New tools and approaches for Coverage data on the Web

In the MELODIES project we are using environmental data of many different kinds, from individual point measurements of soil moisture to satellite imagery. Although these data are highly diverse, they can all be modelled as coverages. In this blog post, I’ll explain what a coverage is, outline some of the software we’re developing in MELODIES and talk about some of the challenges we still face.

What is a coverage?

A coverage is simply a data structure that maps points in space and time to values (this is defined in the ISO 19123 specification). For example, an aerial photograph can be thought of as a coverage that maps positions on the ground to colours. A river gauge maps points in time to flow values. A weather forecast maps points in space and time to values of temperature, wind speed, humidity and so forth. One way to think of a coverage is as a mathematical function, where data values are a function of coordinates in space and time.

(N.B. Sometimes you’ll hear the word “coverage” used synonymously with “gridded data” or “raster data” but this isn’t really accurate. You can see from the above paragraph that non-gridded data (like a river gauge measurement) can also be modelled as coverages. Nevertheless, you will often find a bias toward gridded data in discussions (and software) that concern coverages.)

A coverage can be defined using three main pieces of information:

  • The domain of the coverage is the set of points in space and time for which we have data values. For example, in a river gauge measurement, the domain is the set of times at which the flow was measured. In a satellite image, the domain is the set of pixels. In a weather forecast, the domain is a set of grid cells.
  • The range of the coverage is the set of measured, simulated or observed data values. A single coverage may record values for lots of different quantities; for example a weather forecast predicts values for many things (temperature, humidity etc) on the same domain. So the range of a coverage often consists of a number of lists of data values, one for each measured variable. Each element within each list corresponds with one of the elements of the domain (e.g. a pixel or grid cell).
  • The range metadata describes the range of the coverage, to help users to understand what the data values mean. This may include links to definitions of variables, units of measure and other bits of useful information.

Usually, the most complex piece of information in the coverage is the definition of the domain. This can vary quite widely from coverage type to coverage type, as the list above shows. For this reason, coverages are often defined by the spatiotemporal geometry of their domain. You will hear people talking about “multidimensional grid coverages” or “timeseries coverages” or “vertical profile coverages” for example.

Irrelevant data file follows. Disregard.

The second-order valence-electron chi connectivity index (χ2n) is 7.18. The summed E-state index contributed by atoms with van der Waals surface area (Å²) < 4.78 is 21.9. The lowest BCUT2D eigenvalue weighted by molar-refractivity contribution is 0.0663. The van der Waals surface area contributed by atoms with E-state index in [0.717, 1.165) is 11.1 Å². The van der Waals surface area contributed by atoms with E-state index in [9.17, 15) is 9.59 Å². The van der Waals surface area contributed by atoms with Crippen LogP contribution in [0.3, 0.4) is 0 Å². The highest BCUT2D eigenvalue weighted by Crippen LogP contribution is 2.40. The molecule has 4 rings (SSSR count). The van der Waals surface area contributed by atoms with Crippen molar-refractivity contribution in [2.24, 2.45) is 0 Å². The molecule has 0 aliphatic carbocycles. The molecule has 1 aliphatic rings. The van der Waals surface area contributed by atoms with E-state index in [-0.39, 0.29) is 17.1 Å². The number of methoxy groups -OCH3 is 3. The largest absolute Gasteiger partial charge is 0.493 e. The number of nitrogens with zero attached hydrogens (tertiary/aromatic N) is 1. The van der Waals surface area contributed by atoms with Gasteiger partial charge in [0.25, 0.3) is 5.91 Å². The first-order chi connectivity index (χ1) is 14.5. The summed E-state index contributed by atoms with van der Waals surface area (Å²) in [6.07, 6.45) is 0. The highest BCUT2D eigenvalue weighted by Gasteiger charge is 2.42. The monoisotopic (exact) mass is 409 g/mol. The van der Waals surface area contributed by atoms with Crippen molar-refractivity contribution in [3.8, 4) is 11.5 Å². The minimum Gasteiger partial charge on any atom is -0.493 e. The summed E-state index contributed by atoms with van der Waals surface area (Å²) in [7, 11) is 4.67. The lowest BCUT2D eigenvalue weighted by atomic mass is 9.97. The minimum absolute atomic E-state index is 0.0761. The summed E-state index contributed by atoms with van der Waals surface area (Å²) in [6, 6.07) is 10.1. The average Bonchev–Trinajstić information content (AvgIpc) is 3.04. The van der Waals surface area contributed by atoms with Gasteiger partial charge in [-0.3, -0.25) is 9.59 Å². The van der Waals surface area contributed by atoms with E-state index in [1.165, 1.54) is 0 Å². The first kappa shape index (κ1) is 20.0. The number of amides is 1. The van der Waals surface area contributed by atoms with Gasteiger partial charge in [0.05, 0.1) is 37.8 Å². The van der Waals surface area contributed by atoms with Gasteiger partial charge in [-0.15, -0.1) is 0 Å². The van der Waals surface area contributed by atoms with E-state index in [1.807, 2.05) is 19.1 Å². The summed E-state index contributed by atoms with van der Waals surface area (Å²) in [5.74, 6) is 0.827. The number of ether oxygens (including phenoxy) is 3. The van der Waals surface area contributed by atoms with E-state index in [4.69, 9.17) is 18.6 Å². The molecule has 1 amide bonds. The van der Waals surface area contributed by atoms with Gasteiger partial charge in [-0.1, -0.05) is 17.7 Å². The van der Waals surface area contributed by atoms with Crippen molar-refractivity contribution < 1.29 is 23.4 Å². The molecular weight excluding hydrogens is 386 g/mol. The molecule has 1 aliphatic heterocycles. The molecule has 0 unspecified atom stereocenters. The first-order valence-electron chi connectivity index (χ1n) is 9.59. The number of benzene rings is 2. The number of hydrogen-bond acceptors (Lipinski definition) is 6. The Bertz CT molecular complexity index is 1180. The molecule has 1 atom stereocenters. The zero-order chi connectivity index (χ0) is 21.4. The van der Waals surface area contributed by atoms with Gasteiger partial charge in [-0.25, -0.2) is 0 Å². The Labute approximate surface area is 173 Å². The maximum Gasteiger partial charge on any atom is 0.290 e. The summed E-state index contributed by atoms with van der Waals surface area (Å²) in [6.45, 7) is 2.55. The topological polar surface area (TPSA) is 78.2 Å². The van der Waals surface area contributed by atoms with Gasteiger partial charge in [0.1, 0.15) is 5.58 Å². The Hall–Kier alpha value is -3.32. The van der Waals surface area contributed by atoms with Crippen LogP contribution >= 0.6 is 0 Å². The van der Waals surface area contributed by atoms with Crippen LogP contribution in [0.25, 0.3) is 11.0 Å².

There is much more to say about coverages, but I’ll leave that for future posts! For now, you can just think of a coverage as an overarching concept that describes lots of different kinds of scientific data.

Coverage tools in MELODIES

One of our goals in MELODIES is to bring environmental data to a wider community, using the Web. We’re devising a means to encode coverage data in the JSON format (JavaScript Object Notation), which is probably the primary format for data exchange favoured by modern web developers. We have produced a draft specification for this format, which is on GitHub, here. This is still very much in development but comments are welcome! The key features of this format include:

  • Homogeneous support for a range of coverage types
  • Support for both continuous (e.g. temperature) and categorical (e.g. land cover classification) data types
  • Use of JSON-LD to enable semantic metadata to be embedded where appropriate
  • Semantic grouping of range members (e.g. to identify the different components of a vector or tensor field)

It’s our hope that this will become a standard format for coverage data exchange on the web, simplifying the job of developing web applications using this kind of data. I’m not going to go into the details here, but the specification uses ideas from both the OGC Coverage Implementation Schema (CIS) and the Climate and Forecast conventions for NetCDF files, in an attempt to create a result that works for a wide community.

We’re building a suite of tools and specifications around this format. These are currently highly experimental, but include:

The video below gives a demonstration of these in action on the MELODIES technology demonstrator portal (source code here). You will see a MELODIES land cover dataset being loaded, reclassified, subsetted and analysed, all in the web browser using JavaScript operations.

We’re working with the OGC/W3C Spatial Data on the Web Working Group to promote and formalise these new approaches, and encourage others to adopt and experiment with us!

Some challenges

There’s a lot of work to do in this field, and a lot of it will be concerned with refinement, standardisation and adoption. There are quite a few conceptual hurdles to get over when dealing with some of the finer points of environmental data (another potential future blog post!). However, MELODIES is primarily a practical project there are some specific challenges that we’re working on to improve our coverage-related software stack:

  • Efficient (and accurate) reprojection of gridded data within the web browser
  • Automated intercomparison of different datasets, including the problem of automating unit conversions
  • Visualisation of uncertain data
  • Effective use of semantic metadata to enable interoperability with other datasets

We’re recruiting a software developer to help us with these kinds of tasks in the final months of the project. Click here if you’re interested in applying! (Note that the closing date is 21st March 2016.)

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